Effective pandemic management that minimises economic harm

Klaus Prettner, Simiao Chen, Michael Kuhn, David Bloom 04 January 2021

Proponents of the ‘herd immunity’ approach to COVID-19 argue for a largely uncontrolled outbreak in the low-risk population, while protecting the vulnerable, to achieve natural immunisation at minimal economic cost. In contrast, others favour fighting COVID-19 with all possible means, including lockdowns. This column describes simple, effective, and low-cost policy measures designed to fight the spread of COVID-19 that should be amenable to both camps.

As many countries faced the second wave of COVID-19 in the autumn of 2020, a debate emerged on the best way to cope with a pandemic that has caused more than 80 million confirmed infections and is associated with over 1.7 million deaths worldwide as of 27 December 2020.1 Some analysts and policymakers worry about the negative economic and general health consequences of mandated lockdowns and other measures against the spread of the disease and favour the ‘herd immunity’ approach. This approach passively allows a largely uncontrolled outbreak in the low-risk population, while actively protecting the vulnerable, with the ultimate goal of achieving immunity in such a large portion of the population that the spread of the disease eventually ceases. In contrast, other analysts and policymakers suggest fighting the spread of the disease by all possible means, including lockdowns. This latter approach aims mainly to flatten the infection curve to avoid the crowding of hospitals and intensive care units – and thereby a substantial increase in mortality – until safe and efficacious vaccines become widely available. The contrast between the Great Barrington Declaration1 from the advocates of the herd immunity approach and the John Snow Memorandum (Alwan et al. 2020) from those who are more concerned with the negative health and economic consequences of uncontrolled COVID-19 highlights the diverging views that characterise this domain.

In this column, we aim to describe effective and comparatively low-cost policy measures against the spread of COVID-19 that should be amenable to both camps (see Bloom et al. 2021 for more general descriptions of the trade-offs that policymakers face in a pandemic). The policy measures we describe minimise economic, physical, and mental harm, while at the same time effectively reducing infection rates according to empirical evidence. These measures, particularly when combined and enacted early, reduce infection rates substantially and have the potential to reduce the reproductive number of the virus below 1.0, which implies that the disease would peter out. While this result is by no means guaranteed – particularly when new strains of the virus, such as the one identified in South Africa and in the UK late in 2020, are more infectious – the policy measures we describe would at the very least reduce the time during which more drastic measures are necessary. In the following, we list low-cost, high-impact policy interventions along with their rationale and references to recent empirical findings on their usefulness. In particular, we draw attention to:

1. Ensuring the physical distancing of people residing in different households. While one metre is often recommended as the minimal distance, COVID-19 transmissibility continues to decrease significantly with greater distances over and above one metre (Chu et al. 2020).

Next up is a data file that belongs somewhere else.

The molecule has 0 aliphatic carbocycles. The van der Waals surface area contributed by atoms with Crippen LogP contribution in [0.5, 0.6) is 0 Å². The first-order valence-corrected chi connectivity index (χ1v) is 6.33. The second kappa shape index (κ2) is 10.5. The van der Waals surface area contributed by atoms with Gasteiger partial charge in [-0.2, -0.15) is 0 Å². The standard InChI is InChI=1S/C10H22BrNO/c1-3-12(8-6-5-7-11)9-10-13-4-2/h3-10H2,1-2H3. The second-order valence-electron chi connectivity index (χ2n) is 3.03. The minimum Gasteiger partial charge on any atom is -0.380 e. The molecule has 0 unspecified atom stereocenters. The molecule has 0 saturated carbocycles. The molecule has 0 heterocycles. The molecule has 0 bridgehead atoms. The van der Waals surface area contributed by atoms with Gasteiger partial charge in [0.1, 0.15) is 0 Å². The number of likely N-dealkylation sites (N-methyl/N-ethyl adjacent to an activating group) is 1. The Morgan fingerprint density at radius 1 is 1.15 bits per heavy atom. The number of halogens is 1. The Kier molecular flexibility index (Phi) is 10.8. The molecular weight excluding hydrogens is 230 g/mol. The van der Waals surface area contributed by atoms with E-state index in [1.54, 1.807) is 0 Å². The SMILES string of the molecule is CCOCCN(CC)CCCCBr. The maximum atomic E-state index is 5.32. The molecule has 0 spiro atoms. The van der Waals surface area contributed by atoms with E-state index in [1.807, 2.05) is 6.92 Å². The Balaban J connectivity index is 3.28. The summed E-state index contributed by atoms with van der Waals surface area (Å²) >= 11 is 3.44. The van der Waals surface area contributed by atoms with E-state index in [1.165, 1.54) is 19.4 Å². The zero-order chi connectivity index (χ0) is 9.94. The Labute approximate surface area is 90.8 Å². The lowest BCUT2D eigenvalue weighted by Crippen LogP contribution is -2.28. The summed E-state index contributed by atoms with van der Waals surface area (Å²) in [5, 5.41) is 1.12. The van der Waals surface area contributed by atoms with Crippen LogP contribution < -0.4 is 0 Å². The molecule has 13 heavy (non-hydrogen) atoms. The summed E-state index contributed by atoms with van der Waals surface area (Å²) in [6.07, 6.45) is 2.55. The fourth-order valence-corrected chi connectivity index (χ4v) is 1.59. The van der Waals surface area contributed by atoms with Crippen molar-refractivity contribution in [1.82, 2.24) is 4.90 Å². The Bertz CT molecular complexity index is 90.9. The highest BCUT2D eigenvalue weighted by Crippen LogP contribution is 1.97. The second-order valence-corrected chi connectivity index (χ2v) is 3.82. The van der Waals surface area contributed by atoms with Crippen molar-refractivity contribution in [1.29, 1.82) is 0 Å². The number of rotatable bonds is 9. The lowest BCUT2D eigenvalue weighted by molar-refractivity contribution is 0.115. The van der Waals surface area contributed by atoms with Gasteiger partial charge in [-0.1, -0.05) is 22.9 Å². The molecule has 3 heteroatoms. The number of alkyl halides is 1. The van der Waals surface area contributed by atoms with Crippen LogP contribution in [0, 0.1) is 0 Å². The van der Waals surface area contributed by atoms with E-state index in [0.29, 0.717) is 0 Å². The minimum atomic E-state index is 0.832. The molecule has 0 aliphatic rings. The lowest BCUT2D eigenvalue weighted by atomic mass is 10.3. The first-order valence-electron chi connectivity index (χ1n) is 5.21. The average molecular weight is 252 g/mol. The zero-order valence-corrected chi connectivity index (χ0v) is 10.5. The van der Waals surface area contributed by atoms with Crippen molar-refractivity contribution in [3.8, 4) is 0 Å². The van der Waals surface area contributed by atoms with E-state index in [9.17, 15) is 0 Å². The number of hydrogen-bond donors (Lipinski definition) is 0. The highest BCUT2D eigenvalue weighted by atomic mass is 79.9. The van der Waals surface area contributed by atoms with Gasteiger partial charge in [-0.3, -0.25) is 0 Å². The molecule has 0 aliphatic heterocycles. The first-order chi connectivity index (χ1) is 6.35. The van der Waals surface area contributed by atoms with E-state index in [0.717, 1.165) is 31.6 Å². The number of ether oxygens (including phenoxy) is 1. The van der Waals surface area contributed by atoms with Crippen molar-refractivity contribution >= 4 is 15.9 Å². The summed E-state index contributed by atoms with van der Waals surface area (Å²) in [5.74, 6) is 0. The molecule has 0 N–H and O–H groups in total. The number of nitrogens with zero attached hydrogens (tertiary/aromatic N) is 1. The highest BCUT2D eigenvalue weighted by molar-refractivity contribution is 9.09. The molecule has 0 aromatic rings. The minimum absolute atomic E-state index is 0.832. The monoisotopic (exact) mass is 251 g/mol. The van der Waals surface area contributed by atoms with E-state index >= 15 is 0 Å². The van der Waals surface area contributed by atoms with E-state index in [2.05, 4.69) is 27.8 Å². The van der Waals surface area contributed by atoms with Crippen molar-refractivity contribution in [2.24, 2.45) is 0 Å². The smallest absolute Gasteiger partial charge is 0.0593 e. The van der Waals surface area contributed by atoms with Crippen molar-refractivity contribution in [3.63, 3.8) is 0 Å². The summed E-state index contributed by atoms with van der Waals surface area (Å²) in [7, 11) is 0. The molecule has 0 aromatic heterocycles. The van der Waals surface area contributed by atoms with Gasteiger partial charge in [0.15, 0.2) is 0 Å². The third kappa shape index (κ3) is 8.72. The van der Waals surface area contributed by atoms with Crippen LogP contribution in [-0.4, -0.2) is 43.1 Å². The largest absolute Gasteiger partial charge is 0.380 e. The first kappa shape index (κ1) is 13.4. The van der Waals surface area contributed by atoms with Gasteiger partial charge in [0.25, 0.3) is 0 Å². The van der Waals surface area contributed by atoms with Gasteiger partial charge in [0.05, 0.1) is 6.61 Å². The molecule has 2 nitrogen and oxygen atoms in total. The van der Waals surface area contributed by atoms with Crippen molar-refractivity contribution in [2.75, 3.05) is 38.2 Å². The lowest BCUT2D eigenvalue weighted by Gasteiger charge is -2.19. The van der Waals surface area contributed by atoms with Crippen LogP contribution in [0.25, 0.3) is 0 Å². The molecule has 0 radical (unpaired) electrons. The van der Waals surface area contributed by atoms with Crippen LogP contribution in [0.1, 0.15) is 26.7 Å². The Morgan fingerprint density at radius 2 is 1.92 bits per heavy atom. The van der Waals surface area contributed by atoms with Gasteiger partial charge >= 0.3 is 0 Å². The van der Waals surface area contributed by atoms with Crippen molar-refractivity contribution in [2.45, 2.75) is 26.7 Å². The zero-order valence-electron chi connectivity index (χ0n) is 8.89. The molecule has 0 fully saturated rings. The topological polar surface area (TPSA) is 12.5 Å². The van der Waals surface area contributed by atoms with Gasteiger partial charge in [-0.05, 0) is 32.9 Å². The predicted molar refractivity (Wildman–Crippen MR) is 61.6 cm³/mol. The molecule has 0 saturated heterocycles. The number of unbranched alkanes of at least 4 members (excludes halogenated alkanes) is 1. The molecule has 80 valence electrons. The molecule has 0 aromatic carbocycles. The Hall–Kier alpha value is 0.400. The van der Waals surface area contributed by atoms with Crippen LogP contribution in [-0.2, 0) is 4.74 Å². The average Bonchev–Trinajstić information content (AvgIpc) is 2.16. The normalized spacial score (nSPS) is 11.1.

2. Investing massively in expanding the number of tests, particularly for groups at high risk of COVID-19 infection and of transmitting the disease such as doctors and nurses, nursing home staffs, workers at meat processing plants, teachers, cashiers, and employees in public transportation. An important feature of this intervention is making sure that those who want to be tested do get tested within a short period of time – ideally in dedicated testing facilities separate from other patients and outside of buildings with indoor waiting areas. Testing and contact tracing are simple and harm-minimising ways to break infection chains (Kucharski et al. 2020). While this is widely acknowledged, many countries still have shortfalls of test kits, laboratory capacity, and contact tracing personnel, even as they spend enormous amounts on containing the economic fallout of the disease’s rapid spread.

3. Provided that enough testing capacity is available for the groups at high risk of infection or high risk of spreading the disease, massive testing on a large scale (at the city or even the country level) is likely to be a less harmful approach than local or country-wide lockdowns (Taipale et al. 2020).

4. In conjunction with points 2 and 3, providing community isolation centres for asymptomatic, mild, or moderate COVID-19 patients who are unable or not safe to isolate at home, such as people who live in crowded conditions or those who need some basic care and treatment (CDC 2020). The risk of intra-family transmission is very high and is, indeed, currently the largest source of new infections in many countries (Liu et al. 2020). About 66% of hospitalised patients in New York were infected at home, while 75–80% of all clustered infections were within families in China (CNBC 2020, WHO 2020). Adopting facility-based isolation in community isolation centres could help decrease the rate of infections within families (Chen et al. 2020a, Dickens et al. 2020).

5. Mandating the use of face masks in all indoor places where people interact and aiming to provide – free of charge – high-filtration FFP2 and FFP3 masks (with minimum filtration efficiencies of 94% and 99%, respectively) to those who must interact directly with others. This includes, for example, teachers, cashiers, public transportation employees, and attendees at meetings that cannot be held distantly (Mitze et al. 2020, Peeples 2020, Chu et al. 2020).